(I Seek Wisdom.p.16)
Suffering pain with equanimity and devotion in total submissiveness is Godliness itself. The you in the penultimate line can be taken as You referring to Him.
I’m a butterfly
Allow me to endure my own pains
wrapped up in contentment and joy.
From caterpillar to butterfly
evolution is my mission, my sojourn,
destiny set the path and destination
to acquire the most endearing semblance
paint me is stunning colours
and give wings to explore the sky.
Allow me to endure
wrapped up in contentment and joy
while you sit and scribble
poems in amusement.
(Let me Endure My Pains, p.17)
Women take life, comparatively more realistically and the following poem illustrates that actuality. She is wise indrawing her conclusion
Her frayed nerves crumbled
yet, a frail smile hovered over her face
before the live cameras,
perhaps dawning realization
that in the ebb and flow of life
one should expect the unexpected.
An illegal route to rapid riches
is a cake not worth the candle
and wisdom, a bitter lesson.
(Expect the Unexcepted, p.18)
The poet talks about practical wisdom with her usual tenacity. She goes on reputing ‘Happiness’ again and again in eleven ways which is ad infinitum. This is the most readable, piece of practicable wisdom.
You can see t, still beyond definition.
Everything in life may be serendipity
To fulfil the predestined cosmic purpose.
Happiness is everything, yet nothing.
(What is Happiness, p.19
Really is here the faculty of making good discoveries by accident, if you think it is so.
The three last poems really are a part of the spring serenade and I would be failing in executing my job as an effective reviewer. The ‘I’ is the real poet her, not a speaker.
don’t have plans big to bring about
Which my old limbs struggle to carry out.
Two steps at a time I may not mount
the strains of it being too much to stand.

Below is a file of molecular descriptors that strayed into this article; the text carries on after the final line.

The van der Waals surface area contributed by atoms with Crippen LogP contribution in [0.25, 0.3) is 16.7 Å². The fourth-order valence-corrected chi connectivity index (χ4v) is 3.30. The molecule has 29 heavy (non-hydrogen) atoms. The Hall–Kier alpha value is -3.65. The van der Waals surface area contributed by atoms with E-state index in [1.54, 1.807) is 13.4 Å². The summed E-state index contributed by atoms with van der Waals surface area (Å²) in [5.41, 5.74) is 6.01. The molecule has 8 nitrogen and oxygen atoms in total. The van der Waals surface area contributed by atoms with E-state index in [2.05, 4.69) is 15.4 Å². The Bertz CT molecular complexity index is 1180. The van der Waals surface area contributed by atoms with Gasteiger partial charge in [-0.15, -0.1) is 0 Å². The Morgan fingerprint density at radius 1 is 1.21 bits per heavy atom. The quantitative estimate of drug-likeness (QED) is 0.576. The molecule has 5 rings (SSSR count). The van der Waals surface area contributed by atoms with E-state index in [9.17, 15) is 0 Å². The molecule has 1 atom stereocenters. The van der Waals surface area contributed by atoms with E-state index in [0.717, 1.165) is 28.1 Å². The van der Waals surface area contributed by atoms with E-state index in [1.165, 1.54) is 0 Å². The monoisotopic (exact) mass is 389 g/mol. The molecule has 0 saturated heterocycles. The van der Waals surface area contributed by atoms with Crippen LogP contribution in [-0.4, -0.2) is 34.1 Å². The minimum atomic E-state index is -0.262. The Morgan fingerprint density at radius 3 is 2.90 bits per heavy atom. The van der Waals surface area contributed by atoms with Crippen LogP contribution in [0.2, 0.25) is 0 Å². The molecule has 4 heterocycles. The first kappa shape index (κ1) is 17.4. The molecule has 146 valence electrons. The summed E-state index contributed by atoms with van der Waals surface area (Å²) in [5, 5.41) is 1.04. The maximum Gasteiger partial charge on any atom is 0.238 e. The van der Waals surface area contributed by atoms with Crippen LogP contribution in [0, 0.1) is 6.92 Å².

Neither do I seek out any undue support,
nor find any sturdy hands stretched-out.
(Climbing Two Steps at a Time, p.74)
Here is poem where the your and you, are not the Almighty, still no harm even if it is.
When my dreams scatter
give me your support
help me stand straight
money or alms I seek not
your words if assurance I expect
nothing stands to match it.
I count upon you to help me out
for it is all a give and take here
Life is a levelling ground
let’s ever be there for each other. it
(When My Dreams Scatter, p.75)
The last poem is devotional, where the poet uses the Sanskrit words, abhaya hasta, jaladhaara.
I stand in the temple nearby before Devi in a pose of sacrament
with ‘abhayahasta’, getting bedecked after ‘jaladhaara’,
among devotees worshipping for mercy offering small coins,
strikes a revelation, SHE is flooded with so many obligations
as more and more people keep faith in the system
perhaps that is why it takes longer for a cure.
(For Her Mercy, p.78)
The poems are meaningfully effective and readers stand indebted to such a poet and such poetry.
More by : Dr. Rama Rao Vadapalli V.B.
I have no words to thank you enough Rama Rao sir for this lovely review of my book, which adds value to my work multifold. Though this is my tenth collection of poems, I am still a novice and have much more to learn. I am ever grateful for your guidance.